Belly-Up in Bankruptcy, Quirky Trying to Sell All Assets Including Wink
Ten months ago, Ben Kaufman energetically proclaimed the demise of the thermostat as he talked up a device being rolled out by his New York-based invention platform Quirky, which he believed would trump the incumbents.
Now it is Quirky that is fading out on life support. The company, known for turning inventions submitted by others into real products, said Tuesday it filed for Chapter 11 bankruptcy protection. Furthermore, Quirky said in a blog post it plans to sell off substantially all of its assets.
Kaufman stepped down in August from his CEO role at the company he founded, with Ed Kremer, then CFO, taking over the top executive spot. However, the change in leadership did not come fast enough to wrangle the company’s debts. According to its Crunchbase listing, Quirky had raised some $185.3 million since its founding in 2009.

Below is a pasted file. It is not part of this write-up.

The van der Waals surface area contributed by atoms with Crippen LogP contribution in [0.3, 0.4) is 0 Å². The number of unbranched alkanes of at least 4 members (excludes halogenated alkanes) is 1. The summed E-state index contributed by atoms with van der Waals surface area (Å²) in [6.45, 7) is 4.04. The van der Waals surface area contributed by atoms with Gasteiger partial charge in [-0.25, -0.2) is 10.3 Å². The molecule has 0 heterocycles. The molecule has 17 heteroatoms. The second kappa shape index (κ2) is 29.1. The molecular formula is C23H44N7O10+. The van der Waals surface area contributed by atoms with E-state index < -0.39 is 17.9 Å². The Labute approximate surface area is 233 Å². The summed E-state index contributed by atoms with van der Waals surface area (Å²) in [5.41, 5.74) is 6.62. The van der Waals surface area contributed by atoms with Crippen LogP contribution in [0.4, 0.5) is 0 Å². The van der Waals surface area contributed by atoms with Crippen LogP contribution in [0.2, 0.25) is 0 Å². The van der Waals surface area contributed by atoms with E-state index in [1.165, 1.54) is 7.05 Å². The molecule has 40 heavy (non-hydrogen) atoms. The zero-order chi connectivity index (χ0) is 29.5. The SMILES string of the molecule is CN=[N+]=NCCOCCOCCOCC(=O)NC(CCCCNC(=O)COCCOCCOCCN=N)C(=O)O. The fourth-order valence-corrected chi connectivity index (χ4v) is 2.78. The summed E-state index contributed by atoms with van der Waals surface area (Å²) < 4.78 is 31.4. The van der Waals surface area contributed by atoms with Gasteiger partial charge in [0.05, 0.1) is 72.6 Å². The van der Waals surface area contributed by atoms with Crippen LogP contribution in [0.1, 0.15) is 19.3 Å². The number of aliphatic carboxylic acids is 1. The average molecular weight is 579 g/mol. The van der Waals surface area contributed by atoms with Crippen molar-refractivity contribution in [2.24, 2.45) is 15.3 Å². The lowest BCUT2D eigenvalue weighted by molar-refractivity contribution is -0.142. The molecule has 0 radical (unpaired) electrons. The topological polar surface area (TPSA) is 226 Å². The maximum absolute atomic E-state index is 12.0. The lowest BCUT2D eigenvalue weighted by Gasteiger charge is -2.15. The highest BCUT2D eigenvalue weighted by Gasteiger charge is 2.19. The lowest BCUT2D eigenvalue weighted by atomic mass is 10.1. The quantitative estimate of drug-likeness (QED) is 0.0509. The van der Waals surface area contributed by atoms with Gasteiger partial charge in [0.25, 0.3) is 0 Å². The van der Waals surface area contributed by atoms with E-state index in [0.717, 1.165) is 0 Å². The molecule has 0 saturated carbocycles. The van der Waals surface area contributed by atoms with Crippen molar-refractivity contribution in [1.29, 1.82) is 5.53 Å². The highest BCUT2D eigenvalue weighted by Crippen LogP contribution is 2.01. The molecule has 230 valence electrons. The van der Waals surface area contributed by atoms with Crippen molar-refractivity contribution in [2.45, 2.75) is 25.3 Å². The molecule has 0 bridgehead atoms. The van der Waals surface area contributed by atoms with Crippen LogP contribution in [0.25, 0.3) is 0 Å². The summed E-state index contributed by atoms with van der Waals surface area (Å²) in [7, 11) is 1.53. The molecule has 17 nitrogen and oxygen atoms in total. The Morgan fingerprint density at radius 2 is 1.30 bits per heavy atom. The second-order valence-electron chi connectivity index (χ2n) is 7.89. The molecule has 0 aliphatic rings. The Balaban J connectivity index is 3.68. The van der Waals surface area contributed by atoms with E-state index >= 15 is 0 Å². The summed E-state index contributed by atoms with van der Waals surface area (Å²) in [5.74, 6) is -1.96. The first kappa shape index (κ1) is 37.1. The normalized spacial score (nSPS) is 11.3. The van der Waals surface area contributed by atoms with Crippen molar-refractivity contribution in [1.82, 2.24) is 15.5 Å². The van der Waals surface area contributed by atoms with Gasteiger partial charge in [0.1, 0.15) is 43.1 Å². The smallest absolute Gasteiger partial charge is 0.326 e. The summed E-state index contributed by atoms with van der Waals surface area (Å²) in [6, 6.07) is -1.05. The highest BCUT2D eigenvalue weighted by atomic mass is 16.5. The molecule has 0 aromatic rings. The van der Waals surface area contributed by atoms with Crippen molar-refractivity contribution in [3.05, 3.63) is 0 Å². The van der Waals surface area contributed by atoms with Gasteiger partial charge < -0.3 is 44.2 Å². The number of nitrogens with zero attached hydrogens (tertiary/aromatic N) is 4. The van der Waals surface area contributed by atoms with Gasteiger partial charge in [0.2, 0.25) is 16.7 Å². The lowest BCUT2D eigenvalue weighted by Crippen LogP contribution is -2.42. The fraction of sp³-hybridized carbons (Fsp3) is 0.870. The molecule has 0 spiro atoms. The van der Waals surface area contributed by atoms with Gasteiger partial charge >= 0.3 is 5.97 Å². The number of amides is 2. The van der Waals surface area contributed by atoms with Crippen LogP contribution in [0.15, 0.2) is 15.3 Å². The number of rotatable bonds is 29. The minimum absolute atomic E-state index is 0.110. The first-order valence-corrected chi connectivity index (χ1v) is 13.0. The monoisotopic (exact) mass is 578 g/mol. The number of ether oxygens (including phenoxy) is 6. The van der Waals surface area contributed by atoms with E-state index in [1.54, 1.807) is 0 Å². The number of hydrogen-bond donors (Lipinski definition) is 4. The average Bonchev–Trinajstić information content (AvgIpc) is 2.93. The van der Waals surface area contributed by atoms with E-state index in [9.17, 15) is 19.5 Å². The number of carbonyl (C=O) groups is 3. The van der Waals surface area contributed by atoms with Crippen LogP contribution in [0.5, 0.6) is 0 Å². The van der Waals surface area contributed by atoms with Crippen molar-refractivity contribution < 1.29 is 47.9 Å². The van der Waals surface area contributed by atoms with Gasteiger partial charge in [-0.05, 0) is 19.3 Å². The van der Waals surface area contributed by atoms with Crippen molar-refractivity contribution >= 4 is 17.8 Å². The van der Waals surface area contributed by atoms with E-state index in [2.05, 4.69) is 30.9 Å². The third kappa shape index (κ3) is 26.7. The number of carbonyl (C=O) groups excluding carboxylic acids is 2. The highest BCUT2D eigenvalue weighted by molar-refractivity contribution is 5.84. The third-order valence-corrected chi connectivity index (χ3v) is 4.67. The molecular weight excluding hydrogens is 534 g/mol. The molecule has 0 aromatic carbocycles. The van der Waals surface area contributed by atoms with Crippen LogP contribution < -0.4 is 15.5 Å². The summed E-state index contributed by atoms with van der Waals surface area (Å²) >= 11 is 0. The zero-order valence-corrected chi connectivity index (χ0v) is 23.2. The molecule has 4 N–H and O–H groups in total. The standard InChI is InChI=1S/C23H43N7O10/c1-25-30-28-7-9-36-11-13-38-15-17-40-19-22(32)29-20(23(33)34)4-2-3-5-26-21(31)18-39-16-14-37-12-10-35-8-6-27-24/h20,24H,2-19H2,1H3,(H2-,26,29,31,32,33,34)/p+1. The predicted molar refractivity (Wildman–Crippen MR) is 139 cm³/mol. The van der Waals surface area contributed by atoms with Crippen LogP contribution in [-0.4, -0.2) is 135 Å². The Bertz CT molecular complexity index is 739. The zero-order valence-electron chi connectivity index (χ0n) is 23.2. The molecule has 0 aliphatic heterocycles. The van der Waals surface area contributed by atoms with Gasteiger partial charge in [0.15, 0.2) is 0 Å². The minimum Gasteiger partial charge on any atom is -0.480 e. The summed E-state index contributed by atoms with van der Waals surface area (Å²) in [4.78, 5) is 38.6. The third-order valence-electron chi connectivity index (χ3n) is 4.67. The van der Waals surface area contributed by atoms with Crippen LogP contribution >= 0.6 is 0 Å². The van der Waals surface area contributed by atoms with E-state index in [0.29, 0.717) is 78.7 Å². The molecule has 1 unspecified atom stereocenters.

Quirky might not vanish entirely into the ether, at least not right away. According to the company’s blog post, Quirky got a $15 million stalking horse bid from Flextronics International for its Wink spinoff, which developed a platform for controlling devices from different brands in connected homes. Unless other parties come in with better offers, the deal is expected to close in 60 days.
For now, Wink will continue its operations.
Quirky said it is working with interested parties on possible bids for the rest of its assets, including its brand name and online community of inventors.
This is a sharp reversal of fortunes, at least on the surface, compared with last fall when Quirky brought out partner General Electric to discuss their joint plans to get more connected devices into homes. This product category is still trying to get mainstream adoption, something GE’s chief marketing officer, Beth Comstock, admitted last November. “The reality is most Americans don’t think that smart-home technology is affordable,” she said at the time. Yet she believed connected devices had reached an inflection point and could take off.